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Survivors is a prose short story of Tales of the Slayer book series. Written by Kristine Kathryn Rusch, it was originally published on November 1, 2004 by Simon Pulse.

Summary

Chicago-June 30,1919

Prohibition is on the horizon in the United States; also on this sweltering summer day falls the Slayer's eighteenth birthday-which means she must undergo the test of the Cruciamentum. Two Council operatives wait in the warehouse district of the city to oversee the test, but grow concerned when the Slayer and Watcher fail to report at the appointed location at midnight.

Dorothy Singers, "Dot" to her friends and the current Slayer, spends her eighteenth birthday riding a streetcar around the city, taking in the sights of Chicago to remind herself why she fights and what she has to live for. Despite the excitement of it being her birthday, Dot doesn't feel like her normal self-she feels weaker and sick.

Across town, Reginald Hill, Dot's Watcher, arrives home and calls out to his wife, Lillian and grows concerned when she doesn't answer. He journeys through the house and it shows no signs of life. His panic over his wife is made much worse as Dot wasn't home this morning when he went to see her and he had no idea where his charge was, worried something happened to her in her weakened state. As he searched the house, he finds a note from individuals who claim to have Lillian hostage and keep her for a ransom of $500,000.00 to be delivered that evening to the Palm House Hotel.

As Dot made her way through the city, she came upon a vampire operating in the daytime stocking cases of alcohol. Fighting the vampire was difficult, but she manages to destroy him and through talking with his human lackeys, deduces that he was part of a vampire ring setting up to illegally distribute alcohol after the onset of Prohibition and rushes to Reginald to figure out a plan and find out why she was so physically weak. Dot arrives at Reginald's house and sees him in a state of panic and he shows her the note and explains what happened to Lillian and rambles on about the drugs he gave her and about the test and not being able to find her this morning. Dot calmly reveals to Reginald that Lillian is dead and had been for a year-a victim of the influenza pandemic of 1918. Reginald refuses to believe her, showing her the ransom note-but Dot shows him its a blank piece of paper. It is revealed that due to exposure to toxic gas during his time serving in World War I, Reginald has shell-shock and certain events trigger him to have episodes where he hallucinates. Reginald is able to come out of his paranoia enough to explain the Cruciamentum to Dot.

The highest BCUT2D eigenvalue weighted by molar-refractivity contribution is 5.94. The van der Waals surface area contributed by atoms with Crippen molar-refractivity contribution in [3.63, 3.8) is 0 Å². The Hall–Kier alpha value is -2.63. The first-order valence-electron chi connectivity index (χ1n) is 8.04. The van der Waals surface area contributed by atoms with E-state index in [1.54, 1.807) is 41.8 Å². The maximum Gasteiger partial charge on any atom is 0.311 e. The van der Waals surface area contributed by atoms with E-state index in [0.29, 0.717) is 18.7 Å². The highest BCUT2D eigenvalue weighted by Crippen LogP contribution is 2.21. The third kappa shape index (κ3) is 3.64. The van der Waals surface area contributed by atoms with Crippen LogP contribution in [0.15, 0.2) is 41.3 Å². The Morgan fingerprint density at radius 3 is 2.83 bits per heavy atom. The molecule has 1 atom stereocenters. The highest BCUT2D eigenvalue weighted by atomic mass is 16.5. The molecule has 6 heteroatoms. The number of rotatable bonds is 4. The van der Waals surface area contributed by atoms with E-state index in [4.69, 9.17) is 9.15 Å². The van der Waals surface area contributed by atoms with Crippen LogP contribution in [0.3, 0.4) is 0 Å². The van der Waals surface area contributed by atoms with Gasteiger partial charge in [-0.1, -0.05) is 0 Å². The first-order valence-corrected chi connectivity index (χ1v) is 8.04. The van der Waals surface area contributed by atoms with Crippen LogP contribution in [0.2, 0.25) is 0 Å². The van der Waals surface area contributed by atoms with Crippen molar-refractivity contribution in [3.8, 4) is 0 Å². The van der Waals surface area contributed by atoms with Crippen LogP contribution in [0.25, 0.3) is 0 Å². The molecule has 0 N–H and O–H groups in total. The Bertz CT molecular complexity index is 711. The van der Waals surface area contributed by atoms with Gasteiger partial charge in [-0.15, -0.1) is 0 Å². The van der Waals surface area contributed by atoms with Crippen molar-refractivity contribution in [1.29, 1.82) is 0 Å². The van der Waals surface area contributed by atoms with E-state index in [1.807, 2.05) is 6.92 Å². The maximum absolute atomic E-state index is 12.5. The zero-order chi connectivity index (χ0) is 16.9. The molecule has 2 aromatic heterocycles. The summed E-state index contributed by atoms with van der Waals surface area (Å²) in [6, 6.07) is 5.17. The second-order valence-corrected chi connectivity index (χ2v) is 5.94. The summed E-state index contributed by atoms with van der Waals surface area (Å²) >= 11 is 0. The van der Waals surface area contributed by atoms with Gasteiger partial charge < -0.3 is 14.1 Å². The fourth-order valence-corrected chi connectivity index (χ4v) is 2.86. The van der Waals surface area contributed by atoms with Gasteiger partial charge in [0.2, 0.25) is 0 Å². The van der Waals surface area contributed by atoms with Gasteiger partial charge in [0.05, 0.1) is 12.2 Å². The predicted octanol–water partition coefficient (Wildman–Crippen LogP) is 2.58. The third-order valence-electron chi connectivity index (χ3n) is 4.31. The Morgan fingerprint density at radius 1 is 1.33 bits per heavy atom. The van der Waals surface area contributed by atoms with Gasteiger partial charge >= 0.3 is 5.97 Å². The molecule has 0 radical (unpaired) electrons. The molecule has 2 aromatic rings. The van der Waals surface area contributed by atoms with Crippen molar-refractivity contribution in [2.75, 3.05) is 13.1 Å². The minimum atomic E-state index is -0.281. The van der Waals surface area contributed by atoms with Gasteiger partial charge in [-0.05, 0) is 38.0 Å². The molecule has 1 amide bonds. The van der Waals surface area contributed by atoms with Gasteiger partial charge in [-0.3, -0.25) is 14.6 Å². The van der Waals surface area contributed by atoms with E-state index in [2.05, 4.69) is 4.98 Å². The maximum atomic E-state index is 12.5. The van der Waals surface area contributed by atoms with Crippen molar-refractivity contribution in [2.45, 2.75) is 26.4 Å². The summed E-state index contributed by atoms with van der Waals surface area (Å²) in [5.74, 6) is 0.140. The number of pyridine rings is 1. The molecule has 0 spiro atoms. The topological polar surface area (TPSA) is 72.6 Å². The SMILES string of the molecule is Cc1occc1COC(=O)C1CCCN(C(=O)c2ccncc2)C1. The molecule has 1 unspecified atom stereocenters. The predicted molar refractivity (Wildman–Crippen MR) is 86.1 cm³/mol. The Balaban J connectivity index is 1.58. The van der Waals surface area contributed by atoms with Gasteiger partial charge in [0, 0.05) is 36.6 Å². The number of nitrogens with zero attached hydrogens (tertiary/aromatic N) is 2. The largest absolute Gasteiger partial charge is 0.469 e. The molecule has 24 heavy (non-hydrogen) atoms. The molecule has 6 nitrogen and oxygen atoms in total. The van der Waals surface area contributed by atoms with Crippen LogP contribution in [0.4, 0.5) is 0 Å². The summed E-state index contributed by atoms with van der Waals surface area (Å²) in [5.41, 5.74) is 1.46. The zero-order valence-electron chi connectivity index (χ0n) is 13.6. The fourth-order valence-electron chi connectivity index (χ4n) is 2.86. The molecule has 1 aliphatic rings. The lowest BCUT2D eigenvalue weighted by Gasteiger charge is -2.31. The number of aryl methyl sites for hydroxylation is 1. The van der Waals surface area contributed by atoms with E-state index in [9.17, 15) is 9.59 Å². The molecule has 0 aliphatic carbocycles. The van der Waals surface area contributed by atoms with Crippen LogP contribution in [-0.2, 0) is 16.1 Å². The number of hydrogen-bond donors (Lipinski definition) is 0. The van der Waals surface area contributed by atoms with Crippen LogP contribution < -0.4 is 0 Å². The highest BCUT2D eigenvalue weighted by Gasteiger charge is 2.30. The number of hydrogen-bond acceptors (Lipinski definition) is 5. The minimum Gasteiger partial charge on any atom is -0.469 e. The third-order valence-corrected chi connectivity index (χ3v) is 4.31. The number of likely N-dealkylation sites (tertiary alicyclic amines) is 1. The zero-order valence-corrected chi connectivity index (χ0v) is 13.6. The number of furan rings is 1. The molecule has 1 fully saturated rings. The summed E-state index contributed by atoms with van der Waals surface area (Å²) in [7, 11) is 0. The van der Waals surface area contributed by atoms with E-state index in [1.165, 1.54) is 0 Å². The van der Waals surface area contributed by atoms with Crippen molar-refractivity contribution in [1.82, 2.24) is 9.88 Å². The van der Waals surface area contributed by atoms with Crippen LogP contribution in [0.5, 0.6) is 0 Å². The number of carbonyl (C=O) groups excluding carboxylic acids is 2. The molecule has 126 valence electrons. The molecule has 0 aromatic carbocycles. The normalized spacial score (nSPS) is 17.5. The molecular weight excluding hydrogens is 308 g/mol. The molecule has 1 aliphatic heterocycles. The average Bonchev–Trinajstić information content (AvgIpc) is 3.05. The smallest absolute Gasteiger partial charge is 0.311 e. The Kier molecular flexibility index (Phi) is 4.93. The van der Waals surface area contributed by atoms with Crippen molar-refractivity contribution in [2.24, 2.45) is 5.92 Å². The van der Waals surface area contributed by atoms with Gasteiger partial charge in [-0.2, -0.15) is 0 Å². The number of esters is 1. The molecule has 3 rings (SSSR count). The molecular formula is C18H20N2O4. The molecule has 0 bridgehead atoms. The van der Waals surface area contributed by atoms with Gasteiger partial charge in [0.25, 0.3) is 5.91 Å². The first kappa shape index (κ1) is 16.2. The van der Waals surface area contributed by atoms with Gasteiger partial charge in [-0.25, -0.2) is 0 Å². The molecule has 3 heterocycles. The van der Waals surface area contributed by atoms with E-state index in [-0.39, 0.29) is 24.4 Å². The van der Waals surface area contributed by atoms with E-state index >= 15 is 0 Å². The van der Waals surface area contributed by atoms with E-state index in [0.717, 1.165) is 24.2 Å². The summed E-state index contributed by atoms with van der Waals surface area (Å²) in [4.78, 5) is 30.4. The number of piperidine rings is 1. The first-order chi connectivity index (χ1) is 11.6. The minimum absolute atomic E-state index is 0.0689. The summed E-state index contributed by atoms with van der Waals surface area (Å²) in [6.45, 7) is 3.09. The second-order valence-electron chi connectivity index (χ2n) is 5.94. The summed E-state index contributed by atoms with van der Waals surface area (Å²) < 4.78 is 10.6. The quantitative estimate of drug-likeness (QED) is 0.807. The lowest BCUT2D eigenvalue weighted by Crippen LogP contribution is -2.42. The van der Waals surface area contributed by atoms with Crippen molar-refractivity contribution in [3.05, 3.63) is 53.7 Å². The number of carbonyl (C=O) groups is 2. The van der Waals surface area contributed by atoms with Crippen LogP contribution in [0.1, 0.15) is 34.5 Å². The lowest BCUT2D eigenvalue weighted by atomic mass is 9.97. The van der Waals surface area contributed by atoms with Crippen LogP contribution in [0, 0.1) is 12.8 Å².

Dot leaves Reginald and seeks out his caretaker, Mr. Keegan, at a local saloon and asks him to go sit with Reginald while she goes to her test; Keegan doesn't know Dot is the Slayer and chalks up Reginald's talk of vampires as a side effect of his mental instability. Keegan states to Dot that there is only so much they can do to help him and eventually he won't come out of his episodes and will require placement in a facility. Dot vows to him that Reginald will remain where he is as long as she is alive. She leaves the saloon and thinks back to the time Reginald left her to serve in World War I; the Council had appointed her a temporary Watcher with whom she had a tumultuous relationship and vowed nothing would ever take Reginald from her again. She knew if the Council knew the truth about his condition, they would lock Reginald away and send a new Watcher.

By dusk, Dot arrives at the warehouse and meets with the Council operatives. They use a ruse to get her to go into the warehouse and lock her in the darkness with the vampire. Dot tries to stake the vampire but loses her weapon in the darkness of the warehouse. She manages to stake the vampire with the heel of her boot. She emerges triumphant from the warehouse and goes home.

Continuity

  • The events of this story take place on June 30, 1919 in Chicago, which is the day the Wartime Prohibition Act took effect. This act prohibited beverages with an alcohol content greater than 2.75% in the United States.
  • The Influenza Pandemic of 1918, more commonly known as the Spanish Flu, was a worldwide pandemic that killed a large number of the world's population between the initial outbreak in January 1918 until it ended in December of 1920.

Appearances

Individuals

Behind the scenes

Collections

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